Bebe Black: Sometimes people find it easy to chuck you in the box of British singing female
Weymouth chanteuse, Bebe Black, may have started off making jazz and blues but in recent times has turned her vocal attentions to more electronic material. Here, we spoke to discuss working with Benga, MySpace nostalgia and comparisons to some well-known songstresses.
Is it true that you started off making bluegrass?
Yeah, I was in a duo and we used to do jazz, blues and rockabilly style tracks. It was kind of by chance where I moved back from London to Weymouth and bumped into a friend of a friend on the train and was saying their dad had a shed in the back garden with a little radio station. We went there and recorded a couple of tracks in the shed and it all just went from there I guess.
What made you make the switch to what you’re doing?
We were writing all the time, me and this guy. Just song after song after song really and it was really tongue-in-cheek and brusque. People liked that stuff but after a while I started writing songs that were a bit darker and was writing songs about sex and things like that. I thought I’d do that as more of a side project and then recorded them, stuck them on MySpace and it went from there.
The old school MySpace days.
Yeah, nobody uses it any more do they? I don’t even think I can get on to mine, I’m blocked out of it.
Do you see yourself as more of a club person or do you like to just chill out with a night in?
I’d say a bit of both. I definitely used to be a big club person but lately I’m so wrapped up in making the album that I find it quite boring. I lived in Camden for a bit and it’s not a club culture at all, it’s more bars. So I got sucked into that for a while and didn’t really go out for a while. I think I’ve been to Fabric once. So I’m more of a chilled person at the moment.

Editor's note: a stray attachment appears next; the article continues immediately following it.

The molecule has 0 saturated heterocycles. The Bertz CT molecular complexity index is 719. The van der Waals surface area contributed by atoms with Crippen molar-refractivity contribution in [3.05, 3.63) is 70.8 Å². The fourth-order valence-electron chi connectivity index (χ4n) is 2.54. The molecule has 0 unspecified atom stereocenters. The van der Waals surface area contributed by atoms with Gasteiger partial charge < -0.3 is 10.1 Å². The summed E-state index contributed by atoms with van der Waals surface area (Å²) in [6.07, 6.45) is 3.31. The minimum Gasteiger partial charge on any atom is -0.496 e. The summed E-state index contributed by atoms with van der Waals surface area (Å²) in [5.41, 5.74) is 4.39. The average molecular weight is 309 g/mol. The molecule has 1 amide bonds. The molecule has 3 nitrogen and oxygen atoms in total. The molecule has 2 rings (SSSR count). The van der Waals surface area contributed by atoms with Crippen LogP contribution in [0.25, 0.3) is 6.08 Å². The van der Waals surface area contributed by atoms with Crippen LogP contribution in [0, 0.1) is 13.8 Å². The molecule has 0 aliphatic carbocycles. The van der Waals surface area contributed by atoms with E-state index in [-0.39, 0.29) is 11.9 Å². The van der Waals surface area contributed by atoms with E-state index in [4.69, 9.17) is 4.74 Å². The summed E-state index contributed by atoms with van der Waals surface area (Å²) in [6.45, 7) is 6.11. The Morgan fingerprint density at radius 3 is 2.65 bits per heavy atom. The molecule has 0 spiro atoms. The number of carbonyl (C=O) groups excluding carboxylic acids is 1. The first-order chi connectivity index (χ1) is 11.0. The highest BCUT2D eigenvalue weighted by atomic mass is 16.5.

So how did you get in touch with Benga?
Through Mike Pickering, my A&R. Me and Benga are both signed to Columbia and I got sent the track and at first I didn’t really know what was going on with it, but then I wrote the lyrics and sent the version to him and he liked it.
Do you ever see yourself dipping into the bass music scene again?
I’d love to. I love the whole UK bass thing and would love to do more. I think the track that we did made quite a big divide because it was more of a pop track, so I love working with him and he’s a great person. I love working with producers and DJs though, it’s all really exciting.
There’ve been comparisons to Florence and Adele. That must be pretty flattering, right?
Yeah, I love the both of them so to be compared to them is a massive compliment. At the same time, you do have that thing where you want people to see that you’re putting your own mark on things. I just hope that people will not just stick me in that box because to be honest I think that we’re different from each other and sometimes people find it easy to chuck you in the box of British singing female instead of taking the time to listen and see that the tracks are different. There’s definitely more of an electronic element to my music. In certain tracks, there is a dance element and I think that’s a sub-conscious thing from working with Mike Pickering working it’s way in there. At the same time, I’m using organic percussion so just combining both elements.
You briefly touched on the album. How are things developing with that?
We’re hoping to release it early next year and I think we’re very nearly there. The first single is coming out in autumn, we hope, so we’re working on that. We don’t really want to say dates as things so often change but we’re chugging away at that.
What about on the live side of things?
I was touring with Plan B and that was really good. Got a few things coming up but not too sure what I’m allowed to mention or not. Playing at a couple of small bars and playing around the London circuit which should be really exciting stuff.
Bebe Black’s ‘Black Lion Sessions EP’ is available for free download from here. Her debut album on Columbia is due in 2013.Tagged in: Bebe Black, Benga, bluegrass, music, Plan B
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